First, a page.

Recently opened Bermonds Locke in South London, by Britain-based laid-back-luxury hotel brand Locke, is remarkable for a number of reasons. First, its long-stay model allows its globetrotting business clientele to book both standard visits of seven to 10 days, say, and extended sojourns of up to three months.
The 143 rooms feature all the amenities of a studio apartment, while the common area (a generous co-working space in lieu of a typical lobby) invites hotel guests as well as members of the public to sit and linger, bridging the divide between an Airbnb and a hotel experience.
But the retreat’s biggest impact plays out on a more tactile level: Everywhere one looks, humble finishes are used in inventive ways. Holloway Li, the interiors studio run by Alex Holloway and Na Li, was inspired by California’s Joshua Tree: The two love all things psychedelic and iridescent, and also wanted to transcend London-heritage tropes.
But it’s the way they executed their vision — namely, with recycled construction-site materials — that truly impresses. With each project, the studio sets itself an innovation brief, an area of learning to inform its overall work. For Bermonds Locke, Holloway says, they asked themselves, “How can we develop a low-impact, low-cost approach to material use that gives the project a distinct personality?”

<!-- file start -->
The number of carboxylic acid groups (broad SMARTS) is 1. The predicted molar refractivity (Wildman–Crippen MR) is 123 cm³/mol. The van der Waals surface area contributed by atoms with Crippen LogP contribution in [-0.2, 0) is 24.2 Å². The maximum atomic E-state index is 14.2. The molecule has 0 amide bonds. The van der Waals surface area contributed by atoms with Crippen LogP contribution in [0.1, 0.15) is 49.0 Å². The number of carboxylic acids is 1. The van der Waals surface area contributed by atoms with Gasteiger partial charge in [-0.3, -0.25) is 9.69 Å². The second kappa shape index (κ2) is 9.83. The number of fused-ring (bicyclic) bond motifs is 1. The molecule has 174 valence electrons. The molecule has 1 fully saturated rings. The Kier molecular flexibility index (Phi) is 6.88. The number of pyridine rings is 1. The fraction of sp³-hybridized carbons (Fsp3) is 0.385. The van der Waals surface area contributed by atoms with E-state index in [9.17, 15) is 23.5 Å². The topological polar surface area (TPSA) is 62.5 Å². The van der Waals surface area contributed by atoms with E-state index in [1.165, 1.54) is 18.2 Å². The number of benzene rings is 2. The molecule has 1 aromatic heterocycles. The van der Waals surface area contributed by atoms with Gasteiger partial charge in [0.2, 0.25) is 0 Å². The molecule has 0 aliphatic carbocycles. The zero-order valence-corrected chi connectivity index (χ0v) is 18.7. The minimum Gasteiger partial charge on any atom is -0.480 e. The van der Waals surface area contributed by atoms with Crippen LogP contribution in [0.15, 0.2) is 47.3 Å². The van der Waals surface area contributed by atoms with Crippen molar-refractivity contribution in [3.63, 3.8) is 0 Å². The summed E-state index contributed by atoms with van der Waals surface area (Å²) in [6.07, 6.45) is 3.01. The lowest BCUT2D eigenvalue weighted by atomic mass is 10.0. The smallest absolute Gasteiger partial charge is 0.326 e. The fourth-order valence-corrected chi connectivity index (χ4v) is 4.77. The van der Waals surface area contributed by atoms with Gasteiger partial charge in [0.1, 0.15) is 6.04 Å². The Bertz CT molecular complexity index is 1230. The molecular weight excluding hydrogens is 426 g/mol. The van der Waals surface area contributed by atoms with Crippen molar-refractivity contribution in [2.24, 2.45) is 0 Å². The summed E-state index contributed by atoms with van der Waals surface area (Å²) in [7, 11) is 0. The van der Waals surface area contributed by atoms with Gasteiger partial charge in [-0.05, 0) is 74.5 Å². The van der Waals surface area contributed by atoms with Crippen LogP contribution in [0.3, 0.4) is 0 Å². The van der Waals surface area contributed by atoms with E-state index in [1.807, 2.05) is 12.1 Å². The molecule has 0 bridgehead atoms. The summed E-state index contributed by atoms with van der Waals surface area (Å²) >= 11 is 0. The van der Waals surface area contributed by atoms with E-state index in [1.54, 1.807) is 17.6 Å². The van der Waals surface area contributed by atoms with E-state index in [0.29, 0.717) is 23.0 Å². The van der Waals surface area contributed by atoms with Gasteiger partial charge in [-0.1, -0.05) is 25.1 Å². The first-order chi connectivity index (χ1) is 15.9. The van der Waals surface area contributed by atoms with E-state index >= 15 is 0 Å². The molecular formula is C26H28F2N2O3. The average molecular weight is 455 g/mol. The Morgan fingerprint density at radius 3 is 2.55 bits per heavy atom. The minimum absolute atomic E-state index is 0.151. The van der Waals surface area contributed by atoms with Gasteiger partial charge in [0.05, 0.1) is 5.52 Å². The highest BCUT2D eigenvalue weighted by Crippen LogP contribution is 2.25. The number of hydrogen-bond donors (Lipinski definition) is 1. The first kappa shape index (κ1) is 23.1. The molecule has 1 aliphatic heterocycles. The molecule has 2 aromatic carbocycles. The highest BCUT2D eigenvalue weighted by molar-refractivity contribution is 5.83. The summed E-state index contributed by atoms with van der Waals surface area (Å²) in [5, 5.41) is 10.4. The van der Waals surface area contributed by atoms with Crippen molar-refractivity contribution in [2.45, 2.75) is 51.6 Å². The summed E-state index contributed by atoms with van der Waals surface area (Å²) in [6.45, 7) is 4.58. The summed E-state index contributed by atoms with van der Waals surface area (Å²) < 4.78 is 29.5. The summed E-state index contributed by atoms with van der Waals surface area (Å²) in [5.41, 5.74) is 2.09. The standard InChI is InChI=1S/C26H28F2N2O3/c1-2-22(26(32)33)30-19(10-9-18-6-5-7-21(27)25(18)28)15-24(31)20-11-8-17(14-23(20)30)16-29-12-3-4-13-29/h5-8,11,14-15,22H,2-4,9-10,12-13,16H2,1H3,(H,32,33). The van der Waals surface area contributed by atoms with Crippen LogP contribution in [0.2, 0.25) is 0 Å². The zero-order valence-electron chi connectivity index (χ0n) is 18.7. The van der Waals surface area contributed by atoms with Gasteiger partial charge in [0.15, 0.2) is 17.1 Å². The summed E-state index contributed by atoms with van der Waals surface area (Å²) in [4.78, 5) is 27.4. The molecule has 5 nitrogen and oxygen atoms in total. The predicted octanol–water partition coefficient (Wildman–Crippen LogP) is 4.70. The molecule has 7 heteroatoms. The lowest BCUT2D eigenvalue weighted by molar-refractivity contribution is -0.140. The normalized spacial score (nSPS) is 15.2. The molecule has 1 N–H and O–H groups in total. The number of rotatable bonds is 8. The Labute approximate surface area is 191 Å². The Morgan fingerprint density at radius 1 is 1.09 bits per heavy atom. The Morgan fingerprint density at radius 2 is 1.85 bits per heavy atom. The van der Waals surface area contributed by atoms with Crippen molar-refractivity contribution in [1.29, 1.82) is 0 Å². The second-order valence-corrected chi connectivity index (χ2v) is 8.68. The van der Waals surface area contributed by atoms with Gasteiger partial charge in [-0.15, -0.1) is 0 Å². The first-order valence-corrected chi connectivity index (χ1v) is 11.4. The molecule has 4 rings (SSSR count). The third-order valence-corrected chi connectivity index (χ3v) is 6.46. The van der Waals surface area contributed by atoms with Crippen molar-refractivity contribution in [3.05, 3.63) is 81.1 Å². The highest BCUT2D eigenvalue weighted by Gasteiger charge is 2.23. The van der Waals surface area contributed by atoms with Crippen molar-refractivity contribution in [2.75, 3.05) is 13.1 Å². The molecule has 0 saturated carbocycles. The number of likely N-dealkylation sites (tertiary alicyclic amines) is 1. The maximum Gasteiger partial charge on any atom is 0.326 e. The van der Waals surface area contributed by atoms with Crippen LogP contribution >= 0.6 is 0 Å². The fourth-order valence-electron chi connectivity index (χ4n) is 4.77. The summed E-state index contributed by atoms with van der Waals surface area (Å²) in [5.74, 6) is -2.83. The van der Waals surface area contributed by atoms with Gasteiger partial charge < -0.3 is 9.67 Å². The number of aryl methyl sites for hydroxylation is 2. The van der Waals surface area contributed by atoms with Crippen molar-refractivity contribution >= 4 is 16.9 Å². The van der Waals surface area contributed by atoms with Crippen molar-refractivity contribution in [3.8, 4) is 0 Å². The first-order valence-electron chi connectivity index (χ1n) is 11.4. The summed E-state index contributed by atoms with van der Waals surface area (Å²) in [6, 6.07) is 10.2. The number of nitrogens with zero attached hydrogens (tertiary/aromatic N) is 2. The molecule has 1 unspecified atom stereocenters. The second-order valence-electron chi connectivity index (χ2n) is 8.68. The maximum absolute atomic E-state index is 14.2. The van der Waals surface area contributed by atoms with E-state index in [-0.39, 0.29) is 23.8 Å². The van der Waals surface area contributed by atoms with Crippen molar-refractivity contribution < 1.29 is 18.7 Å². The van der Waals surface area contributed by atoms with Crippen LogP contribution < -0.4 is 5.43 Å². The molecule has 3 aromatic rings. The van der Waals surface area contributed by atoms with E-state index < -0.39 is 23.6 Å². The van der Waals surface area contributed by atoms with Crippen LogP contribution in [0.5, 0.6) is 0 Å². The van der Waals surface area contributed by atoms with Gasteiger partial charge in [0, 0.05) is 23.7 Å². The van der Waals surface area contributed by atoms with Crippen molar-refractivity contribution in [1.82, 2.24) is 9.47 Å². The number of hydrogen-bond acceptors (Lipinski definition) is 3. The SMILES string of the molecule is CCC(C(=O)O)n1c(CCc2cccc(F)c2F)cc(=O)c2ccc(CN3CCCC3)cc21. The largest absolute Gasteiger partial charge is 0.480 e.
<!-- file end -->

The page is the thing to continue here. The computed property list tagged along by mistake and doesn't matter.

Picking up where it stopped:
The firm found the answer in the beauty of the mundane. Insulated bricks, turned on their side to reveal their honeycomb pattern (“It looks like a Navajo print,” enthuses Holloway), edge the joinery junctions with the floors; the pearly finish employed on bar tops and wall panelling, meanwhile, was inspired by the oil-slick patina on the clamps used to secure construction scaffolding. In the suites, the bed frames are made of rebar, their original fluting — or “lugs” — reappraised as decorative flourishes.
Defying the wasteful “five-year fit-out cycle” of commercial interiors, the hotel is a case study in how upcycling can lead to longevity — an ethos complemented by the building’s robust operational model.
With generous, fully equipped rooms that allow guests to do less social mixing, as well as a collaborative workspace that enables physical distancing, Bermonds Locke is set to weather COVID-19 well — with a higher-than-anticipated occupancy rate.
Hotel brand Locke teams up with design studio Holloway Li to create a unique series of interiors boasting a warm palette of construction-debris materials.